Friday, November 15, 2013

The world on a string at ArtsEmerson



There is something about the miniature that always charms - just as the mechanical exudes its own tiny tug of fascination. Entwine them together, and you're halfway toward explaining the allure of the marionette, and particularly the puppet avatars of the Colla Marionette company, an Italian institution whose pint-sized production of Sleeping Beauty (above) plays through this weekend at ArtsEmerson.

As you can see, the Collas kick it old-school when it comes to puppets; lavishly old-school, in fact (their hand-carved courtiers sport the finest silks and pearls). Still, their version of the famous fairy tale doesn't always hew to tradition. There's no poisoned spindle here, for instance (Princess Aurora pricks her finger on a blood-red rose), and the plot is convoluted by the addition of a trio of "sylphs" (sidekicks of the good fairy Harmony) who aid Prince Desire in his battle against the bad fairy Misery. The traditional sexual subtexts of the tale are likewise elided - indeed, in a strange staging choice, the climactic, awakening kiss is barely noticeable in the far distance.

So the adaptation, by director Eugenio Monti Colla, is generally less than streamlined (and its translation is sometimes stilted), which at first shines a spotlight on what even the most beautifully crafted marionettes can't really do - in a word, dialogue.  Luckily there's a lot of Tchaikovsky on the soundtrack to distract us from the declamatory longeurs of the first act.  (Which works wonderfully until the marionettes dance along; ballet is also not a puppet specialty.)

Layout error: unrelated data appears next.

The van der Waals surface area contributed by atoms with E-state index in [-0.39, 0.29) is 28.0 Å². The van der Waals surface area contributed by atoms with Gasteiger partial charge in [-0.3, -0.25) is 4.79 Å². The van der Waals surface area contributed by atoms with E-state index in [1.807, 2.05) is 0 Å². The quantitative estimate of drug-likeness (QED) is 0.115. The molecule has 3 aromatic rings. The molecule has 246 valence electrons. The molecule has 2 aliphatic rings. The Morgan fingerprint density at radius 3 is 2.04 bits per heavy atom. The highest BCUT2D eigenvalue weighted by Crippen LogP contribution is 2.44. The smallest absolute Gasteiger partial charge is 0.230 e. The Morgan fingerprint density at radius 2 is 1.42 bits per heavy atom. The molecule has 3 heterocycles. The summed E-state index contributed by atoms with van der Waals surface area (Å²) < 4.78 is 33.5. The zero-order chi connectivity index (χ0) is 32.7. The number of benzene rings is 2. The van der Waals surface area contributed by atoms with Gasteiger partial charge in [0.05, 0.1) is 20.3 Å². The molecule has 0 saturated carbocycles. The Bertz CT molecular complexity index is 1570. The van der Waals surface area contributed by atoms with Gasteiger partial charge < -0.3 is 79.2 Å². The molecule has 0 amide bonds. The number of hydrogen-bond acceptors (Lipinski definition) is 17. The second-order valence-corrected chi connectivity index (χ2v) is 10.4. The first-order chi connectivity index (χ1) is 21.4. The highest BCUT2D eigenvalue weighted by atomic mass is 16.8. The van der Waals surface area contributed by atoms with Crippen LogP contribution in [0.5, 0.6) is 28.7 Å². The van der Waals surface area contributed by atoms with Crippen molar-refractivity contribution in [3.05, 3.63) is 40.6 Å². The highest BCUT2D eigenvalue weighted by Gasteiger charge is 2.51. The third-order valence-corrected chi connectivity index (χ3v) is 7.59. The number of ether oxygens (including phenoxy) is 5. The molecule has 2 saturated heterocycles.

Princess Aurora falls into her famous sleep.

But once the Collas get down to business with special effects, tricks of perspective, and delightfully shifting scenery, Sleeping Beauty becomes strangely compelling.  Indeed, there are many ravishing - even whimsically eerie - images to savor here, from the "long shot" of Aurora's castle being engulfed by thorns (the elaborate sets and evocative lighting are by Franco Citterio), to the slithering grace of Misery's pet pythons, or the luminous cloud-scapes sprinkled with downward-drifting leaves.  And if the Collas haven't quite cracked the challenges of puppet ballet, they have mastered the trick of making their marionettes seemingly walk and gesture of their own accord (no small feat when every move is hanging by a thread - for the Collas rarely stray into un-strung puppetry).

To be honest, your child (inner or outer) may still get a little sleepy in Sleeping Beauty, as much of its beauty is essentially static - at least until the finale, when a posse of other fairy tale characters (in a second lift from Tchaikovsky) parades through Aurora's nuptials.  Here we encounter a delightful Red Riding Hood (with Woodsman and Wolf in hot pursuit), along with Puss in Boots, Snow White and her Seven Dwarves, and other revelers (including a prancing pony that literally kicks up its heels; another pet puppy can avidly wag its tail).  Here the Tchaikovsky was all but overwhelmed by squeals of delight from the audience - which gave me the distinct impression that a new generation of marionette fans had just been born.

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